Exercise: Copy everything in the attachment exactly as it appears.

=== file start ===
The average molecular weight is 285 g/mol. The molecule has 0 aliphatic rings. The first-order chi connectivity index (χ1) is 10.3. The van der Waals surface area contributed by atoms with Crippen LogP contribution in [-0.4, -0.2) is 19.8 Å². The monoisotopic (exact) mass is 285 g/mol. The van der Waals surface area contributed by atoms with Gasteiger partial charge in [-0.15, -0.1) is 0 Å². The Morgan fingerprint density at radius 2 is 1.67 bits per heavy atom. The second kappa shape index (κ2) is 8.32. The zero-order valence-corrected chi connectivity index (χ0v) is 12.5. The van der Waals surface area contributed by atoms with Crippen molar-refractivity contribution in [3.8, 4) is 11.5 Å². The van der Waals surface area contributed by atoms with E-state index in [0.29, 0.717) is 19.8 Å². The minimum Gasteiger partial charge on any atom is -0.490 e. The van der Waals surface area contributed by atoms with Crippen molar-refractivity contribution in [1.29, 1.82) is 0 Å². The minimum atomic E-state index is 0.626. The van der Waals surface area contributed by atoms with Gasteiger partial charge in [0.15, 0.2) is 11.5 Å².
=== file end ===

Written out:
The average molecular weight is 285 g/mol. The molecule has 0 aliphatic rings. The first-order chi connectivity index (χ1) is 10.3. The van der Waals surface area contributed by atoms with Crippen LogP contribution in [-0.4, -0.2) is 19.8 Å². The monoisotopic (exact) mass is 285 g/mol. The van der Waals surface area contributed by atoms with Gasteiger partial charge in [-0.15, -0.1) is 0 Å². The Morgan fingerprint density at radius 2 is 1.67 bits per heavy atom. The second kappa shape index (κ2) is 8.32. The zero-order valence-corrected chi connectivity index (χ0v) is 12.5. The van der Waals surface area contributed by atoms with Crippen molar-refractivity contribution in [3.8, 4) is 11.5 Å². The van der Waals surface area contributed by atoms with E-state index in [0.29, 0.717) is 19.8 Å². The minimum Gasteiger partial charge on any atom is -0.490 e. The van der Waals surface area contributed by atoms with Crippen molar-refractivity contribution in [1.29, 1.82) is 0 Å². The minimum atomic E-state index is 0.626. The van der Waals surface area contributed by atoms with Gasteiger partial charge in [0.15, 0.2) is 11.5 Å².